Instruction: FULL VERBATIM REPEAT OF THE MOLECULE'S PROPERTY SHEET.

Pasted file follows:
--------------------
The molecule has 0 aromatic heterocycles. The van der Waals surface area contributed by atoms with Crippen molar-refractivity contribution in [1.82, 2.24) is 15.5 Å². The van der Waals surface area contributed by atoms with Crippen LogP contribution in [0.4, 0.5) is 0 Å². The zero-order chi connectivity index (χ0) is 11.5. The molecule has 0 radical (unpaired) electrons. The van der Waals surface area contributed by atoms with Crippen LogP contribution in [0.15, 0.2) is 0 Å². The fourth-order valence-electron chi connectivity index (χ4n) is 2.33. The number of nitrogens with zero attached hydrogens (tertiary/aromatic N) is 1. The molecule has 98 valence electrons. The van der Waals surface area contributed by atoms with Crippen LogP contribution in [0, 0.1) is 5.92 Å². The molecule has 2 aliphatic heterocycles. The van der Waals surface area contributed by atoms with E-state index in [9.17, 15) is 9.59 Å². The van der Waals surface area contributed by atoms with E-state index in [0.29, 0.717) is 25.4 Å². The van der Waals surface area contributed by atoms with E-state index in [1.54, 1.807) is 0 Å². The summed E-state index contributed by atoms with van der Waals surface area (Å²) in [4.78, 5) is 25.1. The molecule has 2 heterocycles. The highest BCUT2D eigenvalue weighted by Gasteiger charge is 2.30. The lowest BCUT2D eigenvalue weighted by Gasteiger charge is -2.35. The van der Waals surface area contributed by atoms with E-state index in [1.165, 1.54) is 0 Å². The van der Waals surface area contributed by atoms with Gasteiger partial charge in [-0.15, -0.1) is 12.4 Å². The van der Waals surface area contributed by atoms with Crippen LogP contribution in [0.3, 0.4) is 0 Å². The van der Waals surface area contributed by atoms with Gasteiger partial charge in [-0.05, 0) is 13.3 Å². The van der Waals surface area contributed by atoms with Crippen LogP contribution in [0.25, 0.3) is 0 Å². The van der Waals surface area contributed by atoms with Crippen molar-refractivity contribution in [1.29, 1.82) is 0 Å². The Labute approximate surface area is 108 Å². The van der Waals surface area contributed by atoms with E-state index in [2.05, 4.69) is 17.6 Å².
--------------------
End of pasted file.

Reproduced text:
The molecule has 0 aromatic heterocycles. The van der Waals surface area contributed by atoms with Crippen molar-refractivity contribution in [1.82, 2.24) is 15.5 Å². The van der Waals surface area contributed by atoms with Crippen LogP contribution in [0.4, 0.5) is 0 Å². The zero-order chi connectivity index (χ0) is 11.5. The molecule has 0 radical (unpaired) electrons. The van der Waals surface area contributed by atoms with Crippen LogP contribution in [0.15, 0.2) is 0 Å². The fourth-order valence-electron chi connectivity index (χ4n) is 2.33. The number of nitrogens with zero attached hydrogens (tertiary/aromatic N) is 1. The molecule has 98 valence electrons. The van der Waals surface area contributed by atoms with Crippen LogP contribution in [0, 0.1) is 5.92 Å². The molecule has 2 aliphatic heterocycles. The van der Waals surface area contributed by atoms with E-state index in [9.17, 15) is 9.59 Å². The van der Waals surface area contributed by atoms with E-state index in [0.29, 0.717) is 25.4 Å². The van der Waals surface area contributed by atoms with E-state index in [1.54, 1.807) is 0 Å². The summed E-state index contributed by atoms with van der Waals surface area (Å²) in [4.78, 5) is 25.1. The molecule has 2 heterocycles. The highest BCUT2D eigenvalue weighted by Gasteiger charge is 2.30. The lowest BCUT2D eigenvalue weighted by Gasteiger charge is -2.35. The van der Waals surface area contributed by atoms with E-state index in [1.165, 1.54) is 0 Å². The van der Waals surface area contributed by atoms with Gasteiger partial charge in [-0.15, -0.1) is 12.4 Å². The van der Waals surface area contributed by atoms with Crippen LogP contribution in [0.3, 0.4) is 0 Å². The van der Waals surface area contributed by atoms with Gasteiger partial charge in [-0.05, 0) is 13.3 Å². The van der Waals surface area contributed by atoms with Crippen LogP contribution in [0.25, 0.3) is 0 Å². The van der Waals surface area contributed by atoms with Crippen molar-refractivity contribution in [1.29, 1.82) is 0 Å². The Labute approximate surface area is 108 Å². The van der Waals surface area contributed by atoms with E-state index in [2.05, 4.69) is 17.6 Å².